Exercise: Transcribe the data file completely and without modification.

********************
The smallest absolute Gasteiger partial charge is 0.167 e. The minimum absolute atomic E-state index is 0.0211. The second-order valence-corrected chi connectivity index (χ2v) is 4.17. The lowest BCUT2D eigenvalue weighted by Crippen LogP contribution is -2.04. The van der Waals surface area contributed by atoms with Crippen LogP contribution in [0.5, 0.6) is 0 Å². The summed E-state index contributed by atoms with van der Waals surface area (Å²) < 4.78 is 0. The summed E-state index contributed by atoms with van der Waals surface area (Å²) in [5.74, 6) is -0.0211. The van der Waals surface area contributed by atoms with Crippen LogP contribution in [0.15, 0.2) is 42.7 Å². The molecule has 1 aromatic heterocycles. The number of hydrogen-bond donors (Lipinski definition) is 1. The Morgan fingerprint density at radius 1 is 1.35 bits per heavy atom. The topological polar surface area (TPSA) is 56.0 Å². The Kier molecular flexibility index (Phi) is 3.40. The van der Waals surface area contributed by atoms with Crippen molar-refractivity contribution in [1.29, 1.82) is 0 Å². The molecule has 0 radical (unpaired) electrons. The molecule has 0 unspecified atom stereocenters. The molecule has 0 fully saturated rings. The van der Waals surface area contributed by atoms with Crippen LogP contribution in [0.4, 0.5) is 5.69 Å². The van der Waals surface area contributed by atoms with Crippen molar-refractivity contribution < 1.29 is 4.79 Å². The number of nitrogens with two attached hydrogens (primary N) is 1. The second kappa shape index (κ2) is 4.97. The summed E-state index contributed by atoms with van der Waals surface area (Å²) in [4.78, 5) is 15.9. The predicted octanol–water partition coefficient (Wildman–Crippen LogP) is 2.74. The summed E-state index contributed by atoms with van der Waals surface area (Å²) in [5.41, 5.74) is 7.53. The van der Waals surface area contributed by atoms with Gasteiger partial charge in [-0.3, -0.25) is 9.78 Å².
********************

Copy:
The smallest absolute Gasteiger partial charge is 0.167 e. The minimum absolute atomic E-state index is 0.0211. The second-order valence-corrected chi connectivity index (χ2v) is 4.17. The lowest BCUT2D eigenvalue weighted by Crippen LogP contribution is -2.04. The van der Waals surface area contributed by atoms with Crippen LogP contribution in [0.5, 0.6) is 0 Å². The summed E-state index contributed by atoms with van der Waals surface area (Å²) < 4.78 is 0. The summed E-state index contributed by atoms with van der Waals surface area (Å²) in [5.74, 6) is -0.0211. The van der Waals surface area contributed by atoms with Crippen LogP contribution in [0.15, 0.2) is 42.7 Å². The molecule has 1 aromatic heterocycles. The number of hydrogen-bond donors (Lipinski definition) is 1. The Morgan fingerprint density at radius 1 is 1.35 bits per heavy atom. The topological polar surface area (TPSA) is 56.0 Å². The Kier molecular flexibility index (Phi) is 3.40. The van der Waals surface area contributed by atoms with Crippen molar-refractivity contribution in [1.29, 1.82) is 0 Å². The molecule has 0 radical (unpaired) electrons. The molecule has 0 unspecified atom stereocenters. The molecule has 0 fully saturated rings. The van der Waals surface area contributed by atoms with Crippen LogP contribution in [0.4, 0.5) is 5.69 Å². The van der Waals surface area contributed by atoms with Crippen molar-refractivity contribution < 1.29 is 4.79 Å². The number of nitrogens with two attached hydrogens (primary N) is 1. The second kappa shape index (κ2) is 4.97. The summed E-state index contributed by atoms with van der Waals surface area (Å²) in [4.78, 5) is 15.9. The predicted octanol–water partition coefficient (Wildman–Crippen LogP) is 2.74. The summed E-state index contributed by atoms with van der Waals surface area (Å²) in [5.41, 5.74) is 7.53. The van der Waals surface area contributed by atoms with Gasteiger partial charge in [-0.3, -0.25) is 9.78 Å².